This doesn’t sit well with completists, or those who resent the idea that content is being artificially filtered, or those who feel they might be missing out on something. For those people, “algorithm” has become a dirty word. Vero pitched its service directly at them, promising that “you see what has been shared with you when it has been shared with you”. But, as was quickly pointed out, that’s a promise very easily made by a small, unpopular service; the bigger problem is whether it will provide content worth looking at, never mind the order in which it’s presented.
Similarly, the promise of no advertising and no monthly fees led to questions over how Vero might make money, and whether those promises were compatible with its guarantee not to sell our information to third parties. As Vero’s small print was subjected to greater scrutiny, it emerged that companies would in fact be able to purchase advertisement space on the app, and that the privacy promise was disconcertingly vague: “Vero only collects the data we believe is necessary to provide users with a great experience and to ensure the security of their accounts.”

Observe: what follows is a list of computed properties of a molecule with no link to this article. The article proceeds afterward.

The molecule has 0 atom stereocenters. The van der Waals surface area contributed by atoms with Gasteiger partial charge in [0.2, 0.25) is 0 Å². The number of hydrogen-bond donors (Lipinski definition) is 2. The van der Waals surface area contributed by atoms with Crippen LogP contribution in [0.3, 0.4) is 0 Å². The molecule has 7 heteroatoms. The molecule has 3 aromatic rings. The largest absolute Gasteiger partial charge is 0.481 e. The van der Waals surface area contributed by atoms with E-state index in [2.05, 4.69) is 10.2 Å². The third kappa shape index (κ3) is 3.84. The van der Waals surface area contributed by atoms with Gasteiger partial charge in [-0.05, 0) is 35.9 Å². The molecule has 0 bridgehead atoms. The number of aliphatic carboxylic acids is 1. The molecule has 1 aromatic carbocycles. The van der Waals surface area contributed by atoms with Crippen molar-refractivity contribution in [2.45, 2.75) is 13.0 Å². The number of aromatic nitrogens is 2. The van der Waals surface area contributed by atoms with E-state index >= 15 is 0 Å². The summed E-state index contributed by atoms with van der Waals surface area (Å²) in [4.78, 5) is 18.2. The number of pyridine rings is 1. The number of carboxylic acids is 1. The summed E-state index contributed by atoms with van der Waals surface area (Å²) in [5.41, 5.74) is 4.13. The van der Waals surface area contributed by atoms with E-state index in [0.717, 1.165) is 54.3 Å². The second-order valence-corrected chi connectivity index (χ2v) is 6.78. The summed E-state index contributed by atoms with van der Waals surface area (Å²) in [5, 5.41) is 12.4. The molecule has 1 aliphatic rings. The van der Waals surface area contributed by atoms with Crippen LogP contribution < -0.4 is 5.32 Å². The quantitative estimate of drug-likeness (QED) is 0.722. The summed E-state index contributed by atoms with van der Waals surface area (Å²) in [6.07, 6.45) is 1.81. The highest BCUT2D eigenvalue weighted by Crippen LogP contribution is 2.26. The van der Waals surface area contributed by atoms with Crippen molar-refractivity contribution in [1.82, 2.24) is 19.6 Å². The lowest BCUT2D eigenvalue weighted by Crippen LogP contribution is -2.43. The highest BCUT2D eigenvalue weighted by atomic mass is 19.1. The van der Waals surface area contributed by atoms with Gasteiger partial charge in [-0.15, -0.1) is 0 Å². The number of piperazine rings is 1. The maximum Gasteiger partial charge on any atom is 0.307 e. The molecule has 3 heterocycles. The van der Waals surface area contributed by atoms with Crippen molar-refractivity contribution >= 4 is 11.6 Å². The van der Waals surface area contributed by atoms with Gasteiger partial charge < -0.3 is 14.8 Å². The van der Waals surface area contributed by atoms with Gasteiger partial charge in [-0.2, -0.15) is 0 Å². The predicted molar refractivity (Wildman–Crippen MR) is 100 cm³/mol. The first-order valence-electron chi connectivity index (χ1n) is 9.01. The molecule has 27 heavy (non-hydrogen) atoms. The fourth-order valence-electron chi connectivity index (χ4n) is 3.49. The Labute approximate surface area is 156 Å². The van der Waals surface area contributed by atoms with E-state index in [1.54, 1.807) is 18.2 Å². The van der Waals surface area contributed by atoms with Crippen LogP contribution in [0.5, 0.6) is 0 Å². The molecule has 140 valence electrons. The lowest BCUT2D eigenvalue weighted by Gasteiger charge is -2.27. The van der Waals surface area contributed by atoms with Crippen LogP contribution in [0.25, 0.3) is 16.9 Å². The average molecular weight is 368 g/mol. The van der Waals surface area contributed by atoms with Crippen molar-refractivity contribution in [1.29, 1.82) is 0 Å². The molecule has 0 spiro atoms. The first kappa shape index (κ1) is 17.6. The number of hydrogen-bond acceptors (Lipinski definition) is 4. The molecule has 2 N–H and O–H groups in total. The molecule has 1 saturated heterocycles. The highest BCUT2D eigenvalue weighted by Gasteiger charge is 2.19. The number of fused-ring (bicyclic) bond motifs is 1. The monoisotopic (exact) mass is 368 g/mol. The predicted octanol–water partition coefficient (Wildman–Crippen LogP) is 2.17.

Unease developed into a backlash when people found that they couldn’t easily delete their accounts; further delving revealed that the app was built by a team of Russian programmers, and was the brainchild of Ayman Hariri, son of a former Prime Minister of Lebanon Rafic Hariri and a Lebanese billionaire whose previous company had shut down in September 2017 due to mismanagement (and, according to a report by Bloomberg, $3.5bn of debt.) If Vero was trying to win the hearts and minds of people with a strong ethical compass, it was making a shaky start.